- Scientists at the University of Sheffield have discovered that natural language processing (NLP) tools such as ChatGPT can be tricked into producing malicious code that can lead to cyber attacks.
- The research is the first to show that NLP models can be used to attack real-world computer systems used in a wide range of industries.
- The results show that AI language models are vulnerable to simple backdoor attacks, such as planting a Trojan horse, which can occur at any time to steal information or disable services.
- The findings also highlight security risks in how people use AI tools to learn programming languages to interact with databases.
Newswise — Artificial intelligence (AI) tools like ChatGPT can be tricked into producing malicious code that can be used to launch cyber attacks, according to research from the University of Sheffield.
The study, conducted by academics from the University's Department of Computer Science, is the first to show that Text-to-SQL systems – artificial intelligence that allows people to search databases by asking simple language questions – is used in a wide range of industries. be used to attack real-world computer systems.
The research findings show how AIs can be manipulated to help steal sensitive personal information, compromise or destroy databases, or destroy services through denial-of-service attacks.
As part of the research, the Sheffield scientists discovered security flaws in six commercial AI tools and successfully attacked each one.
The AI tools they studied were:
- BAIDU-UNIT – The leading Chinese intelligent dialogue platform, adopted by high-profile clients in multiple industries, including e-commerce, banking, journalism, telecommunications, automotive and civil aviation.
- Text 2SQL
The researchers found that if they asked each AI a specific question, they generated malicious code. Once executed, the code will leak confidential database information, interrupt normal database service, or even destroy it. At Baidu-UNIT, scientists were able to obtain confidential Baidu server configurations and took one server node out of order.
Xutan Peng, a PhD student at the University of Sheffield, who was a co-author of the study, said: “In reality, many companies are simply not aware of these types of threats, and because of the complexity of chatbots, even in the community, there are things that are not fully understood.
“ChatGPT is getting a lot of attention right now. It's an independent system, so the risk to the service itself is minimal, but what we've found is that it can be tricked into producing malicious code that can seriously damage other services. “
The research findings also highlight the dangers of how people use AI to learn programming languages so they can interact with databases.
Xutan Peng added: “The risk with AIs like ChatGPT is that more and more people use them as productivity tools rather than chatbots, and that's where our research shows the vulnerability. For example, a nurse can ask ChatGPT to write an SQL command so they can interact with a database, such as one that stores clinical records. As our research has shown, the SQL code produced by ChatGPT can in many cases be harmful to the database, so a nurse in this scenario can cause serious data management errors without even being warned.”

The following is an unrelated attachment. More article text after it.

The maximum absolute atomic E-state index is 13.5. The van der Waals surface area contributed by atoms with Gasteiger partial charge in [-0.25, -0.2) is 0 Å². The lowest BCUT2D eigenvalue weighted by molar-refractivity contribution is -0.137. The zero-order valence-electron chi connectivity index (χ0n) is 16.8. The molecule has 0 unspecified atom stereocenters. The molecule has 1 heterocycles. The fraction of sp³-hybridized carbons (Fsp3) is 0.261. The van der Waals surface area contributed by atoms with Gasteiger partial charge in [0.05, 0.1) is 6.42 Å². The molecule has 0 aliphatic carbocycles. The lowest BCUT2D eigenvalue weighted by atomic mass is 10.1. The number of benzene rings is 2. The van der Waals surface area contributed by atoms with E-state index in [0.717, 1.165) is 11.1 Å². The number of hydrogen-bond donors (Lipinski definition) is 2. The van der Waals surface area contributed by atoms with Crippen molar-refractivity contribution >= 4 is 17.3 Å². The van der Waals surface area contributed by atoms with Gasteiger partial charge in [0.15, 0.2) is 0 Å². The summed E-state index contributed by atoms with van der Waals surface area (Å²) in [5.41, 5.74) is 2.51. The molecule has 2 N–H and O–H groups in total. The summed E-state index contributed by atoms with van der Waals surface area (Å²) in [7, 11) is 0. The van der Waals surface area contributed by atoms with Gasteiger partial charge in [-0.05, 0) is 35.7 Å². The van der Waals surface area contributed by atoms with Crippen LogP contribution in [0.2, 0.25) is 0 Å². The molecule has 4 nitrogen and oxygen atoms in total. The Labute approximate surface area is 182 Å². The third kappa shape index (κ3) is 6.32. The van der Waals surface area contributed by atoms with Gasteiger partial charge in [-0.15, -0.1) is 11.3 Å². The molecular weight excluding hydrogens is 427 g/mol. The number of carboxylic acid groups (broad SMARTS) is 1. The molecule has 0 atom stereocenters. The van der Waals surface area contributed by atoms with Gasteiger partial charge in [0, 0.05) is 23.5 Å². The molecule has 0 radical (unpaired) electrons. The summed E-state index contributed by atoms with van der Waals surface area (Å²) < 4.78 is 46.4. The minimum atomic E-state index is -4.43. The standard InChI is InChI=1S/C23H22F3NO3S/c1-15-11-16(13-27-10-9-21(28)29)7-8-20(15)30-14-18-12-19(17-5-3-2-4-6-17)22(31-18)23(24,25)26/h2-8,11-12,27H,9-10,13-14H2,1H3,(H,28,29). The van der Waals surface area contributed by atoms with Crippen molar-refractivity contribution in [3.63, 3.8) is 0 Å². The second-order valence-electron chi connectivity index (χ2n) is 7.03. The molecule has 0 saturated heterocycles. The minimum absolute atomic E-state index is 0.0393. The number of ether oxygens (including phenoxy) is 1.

As part of the research, the Sheffield team also discovered that simple backdoor attacks, such as planting a Trojan horse in Text-to-SQL models by poisoning training data, are possible. Such a backdoor attack will not affect the performance of the model in general, but can occur at any time to cause real damage to anyone using it.
Dr Mark Stevenson, Senior Lecturer in the Natural Language Processing Research Group at the University of Sheffield, said: “Users of text-to-SQL systems should be aware of the potential risks highlighted in this paper. Large language models, such as those used in Text-to-SQL systems, are very powerful, but their behavior is complex and can be difficult to predict. At the University of Sheffield, we are currently working to better understand these models and enable them to safely realize their full potential.”
The Sheffield researchers presented their work at ISSRE – A major academic and industrial conference for software engineering earlier this month (October 10, 2023). They work with stakeholders in the cybersecurity community to address vulnerabilities as text-to-SQL systems continue to be used more widely throughout society.
Their work has already been recognized by Baidu, whose security response center has officially rated the vulnerability as “highly dangerous”. In response, the company resolved and fixed all reported vulnerabilities and financially rewarded the researchers.
The researchers hope that the vulnerability they discovered will act as a proof of concept and, ultimately, a rallying cry for the natural language processing and cybersecurity communities to identify and address security issues that have so far been overlooked.
Xutan Peng added: “Our efforts have been recognized by the industry and they are following our advice to fix these security flaws. However, we are opening the door to an endless path – what we need to see now are large groups of researchers creating and testing patches to minimize security risks in open source communities.
“There will always be more advanced strategies being developed by attackers, which means security strategies must keep pace. To do this, we need a new society to fight the next generation of attacks. “